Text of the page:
There aren’t many places which showcase so perfectly the multi-layered mix of cultures which we call Greek civilization, like Monastiraki square. It is situated north of Plaka, the traditional neighborhood under the Acropolis, and right next to the busy junction of two central streets, Ermou and Athinas.
Aphaias’ stone blocks may look fairly unattractive, even rather uninspiring, at first sight. As a matter of fact, they are of great importance, revealing some of the major aspects of the ancient Greek Temple-building process. Beyond that, they stand witness to how the ancient Temple of Aphaia on Aegina Island was built some 2,500 years ago.
Of all the little islands in the Saronic gulf, this one is kept off the tourist map as an Athenian’s little secret; a small island just 35 kilometers from Piraeus, covered easily with a 40-minute Flying Dolphin (hydrofoil) ride or a 75-minute trip with a ferry. Such a short trip means it is “no big deal” for Athenians to get there, while the island itself is so beautiful that it had the Huffington Post declare it “the most beautiful Greek island that you haven’t heard of”. Being so near the Greek capital, it is ideal for a day-trip but, at the same time, it is an interesting place where you can easily spend a couple of weeks.
So, let’s make “gemista”!
- 8 medium-sized tomatoes – not too soft
- 4 big bell peppers
- 1½ teacup of olive oil
- 2 big onions, grinded
- 1 water-glass of rice
- 2 heaped soup spoons of pine seeds
- 2 heaped soup spoons of black raisins
- 1 small cup of mint leaves, minced
- 1 small cup of parsley, minced
- ½ a kilo of potatoes
- 1 cup of rusks or toasted bread, grinded
- Salt and pepper
It sits under the sun, a bit less than 70 kilometers south of Athens, like a rock thrown in the middle of the Argosaronic gulf; popular among Athenians for the perfect romantic getaway, or a calm, relaxing weekend in a soothing place of such beauty. Hydra is a place bursting with architectural character, history and – most interestingly – devoid of cars. Yes, it sounds strange but motorized vehicles are not allowed on the island. Two small garbage trucks and some fire-fighting units are the only motorized vehicles allowed on the island. A host of ever-posing Greek donkeys – their modeling careers challenged only by the island’s hundreds of well-fed cats – is responsible for most transport services. Water taxis can take you around the island to – otherwise inaccessible – beaches or to the coast of the Peloponnese.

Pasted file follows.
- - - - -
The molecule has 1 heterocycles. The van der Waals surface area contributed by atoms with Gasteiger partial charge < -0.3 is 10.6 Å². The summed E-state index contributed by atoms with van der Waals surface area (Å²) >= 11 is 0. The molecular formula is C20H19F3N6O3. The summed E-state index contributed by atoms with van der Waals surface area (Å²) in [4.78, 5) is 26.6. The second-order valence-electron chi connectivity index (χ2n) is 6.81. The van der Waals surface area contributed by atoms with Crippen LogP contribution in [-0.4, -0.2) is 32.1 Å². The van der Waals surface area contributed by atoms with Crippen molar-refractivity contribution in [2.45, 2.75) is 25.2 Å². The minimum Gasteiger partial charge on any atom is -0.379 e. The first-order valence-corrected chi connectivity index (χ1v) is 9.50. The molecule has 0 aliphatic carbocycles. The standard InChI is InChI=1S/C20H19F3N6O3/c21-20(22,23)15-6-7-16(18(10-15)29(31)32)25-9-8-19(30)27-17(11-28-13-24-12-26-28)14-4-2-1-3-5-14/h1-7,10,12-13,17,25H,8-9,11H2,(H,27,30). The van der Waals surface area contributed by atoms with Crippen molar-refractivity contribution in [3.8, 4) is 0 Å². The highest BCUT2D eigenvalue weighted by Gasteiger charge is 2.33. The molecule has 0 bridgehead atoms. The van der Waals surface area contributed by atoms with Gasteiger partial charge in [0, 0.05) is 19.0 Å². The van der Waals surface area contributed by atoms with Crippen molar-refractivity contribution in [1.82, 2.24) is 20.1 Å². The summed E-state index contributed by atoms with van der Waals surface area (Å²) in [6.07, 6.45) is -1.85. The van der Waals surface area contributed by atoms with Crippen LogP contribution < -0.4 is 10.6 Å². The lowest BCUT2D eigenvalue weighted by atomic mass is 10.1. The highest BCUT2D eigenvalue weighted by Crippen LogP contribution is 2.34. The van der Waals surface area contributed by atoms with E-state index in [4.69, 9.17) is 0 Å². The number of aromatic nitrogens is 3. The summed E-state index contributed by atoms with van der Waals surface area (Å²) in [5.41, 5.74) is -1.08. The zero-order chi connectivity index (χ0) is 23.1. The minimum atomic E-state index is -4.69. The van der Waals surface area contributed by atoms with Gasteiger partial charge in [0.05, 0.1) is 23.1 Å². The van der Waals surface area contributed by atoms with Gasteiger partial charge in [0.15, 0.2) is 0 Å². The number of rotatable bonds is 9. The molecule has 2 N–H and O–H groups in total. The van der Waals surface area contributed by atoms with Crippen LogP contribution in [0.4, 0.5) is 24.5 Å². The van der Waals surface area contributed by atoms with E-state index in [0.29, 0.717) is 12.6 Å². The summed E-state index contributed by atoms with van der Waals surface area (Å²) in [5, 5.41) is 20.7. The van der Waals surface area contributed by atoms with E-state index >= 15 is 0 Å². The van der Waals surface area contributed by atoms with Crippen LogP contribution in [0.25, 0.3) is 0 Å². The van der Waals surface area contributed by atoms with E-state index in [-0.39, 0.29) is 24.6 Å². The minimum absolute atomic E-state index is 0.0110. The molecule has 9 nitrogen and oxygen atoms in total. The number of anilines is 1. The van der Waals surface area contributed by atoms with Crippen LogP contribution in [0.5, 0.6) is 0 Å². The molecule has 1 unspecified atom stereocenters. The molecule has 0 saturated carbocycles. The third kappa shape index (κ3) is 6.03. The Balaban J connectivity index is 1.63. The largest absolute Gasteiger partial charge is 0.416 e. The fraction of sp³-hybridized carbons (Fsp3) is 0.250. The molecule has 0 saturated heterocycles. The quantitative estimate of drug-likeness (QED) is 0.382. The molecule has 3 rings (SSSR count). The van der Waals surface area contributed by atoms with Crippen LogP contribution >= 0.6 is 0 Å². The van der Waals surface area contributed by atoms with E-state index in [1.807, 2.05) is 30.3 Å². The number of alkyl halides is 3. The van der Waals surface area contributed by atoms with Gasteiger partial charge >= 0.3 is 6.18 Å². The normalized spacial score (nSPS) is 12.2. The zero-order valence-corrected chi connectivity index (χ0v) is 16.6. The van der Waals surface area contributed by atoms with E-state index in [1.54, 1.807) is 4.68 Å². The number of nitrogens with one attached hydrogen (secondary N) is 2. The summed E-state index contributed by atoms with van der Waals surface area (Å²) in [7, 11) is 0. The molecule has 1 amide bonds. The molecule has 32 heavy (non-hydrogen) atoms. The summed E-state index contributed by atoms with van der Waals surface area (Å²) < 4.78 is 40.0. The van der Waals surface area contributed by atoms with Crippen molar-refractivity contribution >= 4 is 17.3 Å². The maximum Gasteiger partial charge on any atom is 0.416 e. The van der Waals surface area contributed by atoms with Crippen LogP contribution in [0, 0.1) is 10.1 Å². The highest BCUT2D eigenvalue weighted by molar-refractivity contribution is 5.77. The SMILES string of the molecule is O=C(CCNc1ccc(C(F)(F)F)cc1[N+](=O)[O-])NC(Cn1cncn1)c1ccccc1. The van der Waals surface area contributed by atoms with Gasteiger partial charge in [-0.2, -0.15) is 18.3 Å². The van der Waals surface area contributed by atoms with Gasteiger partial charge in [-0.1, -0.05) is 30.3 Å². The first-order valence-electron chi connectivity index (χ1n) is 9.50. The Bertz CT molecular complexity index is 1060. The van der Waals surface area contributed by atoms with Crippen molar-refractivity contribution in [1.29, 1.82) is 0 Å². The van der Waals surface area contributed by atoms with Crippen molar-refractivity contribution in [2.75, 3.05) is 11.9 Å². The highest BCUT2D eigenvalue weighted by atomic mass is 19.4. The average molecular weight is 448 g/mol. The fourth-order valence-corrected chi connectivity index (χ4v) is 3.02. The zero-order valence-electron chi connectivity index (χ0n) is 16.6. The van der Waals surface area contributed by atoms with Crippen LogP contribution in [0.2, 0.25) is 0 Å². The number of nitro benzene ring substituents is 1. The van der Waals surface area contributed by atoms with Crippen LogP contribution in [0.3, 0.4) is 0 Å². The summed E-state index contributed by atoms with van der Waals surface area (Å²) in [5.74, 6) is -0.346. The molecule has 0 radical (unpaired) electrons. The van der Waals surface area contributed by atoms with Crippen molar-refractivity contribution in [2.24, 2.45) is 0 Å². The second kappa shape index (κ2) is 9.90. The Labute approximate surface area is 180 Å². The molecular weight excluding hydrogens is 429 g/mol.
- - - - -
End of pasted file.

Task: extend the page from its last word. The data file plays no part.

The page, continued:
Got a sunny day in Athens, but you are already fed-up with “ancient” stuff? We got you covered with a modern, state-of-the-art architectural jewel built on top of a park. Situated right next to the city’s waterfront, the brand-new, spectacular Stavros Niarchos Cultural Centre is not to be missed by anybody who has more than a few days to spend in Athens; a space ideal for all outdoor activities like walking, jogging, enjoying a picnic, relaxing among plants and trees, it also regularly hosts concerts, exhibitions and other events – usually with free admission – in the vast gardens which surround the main building.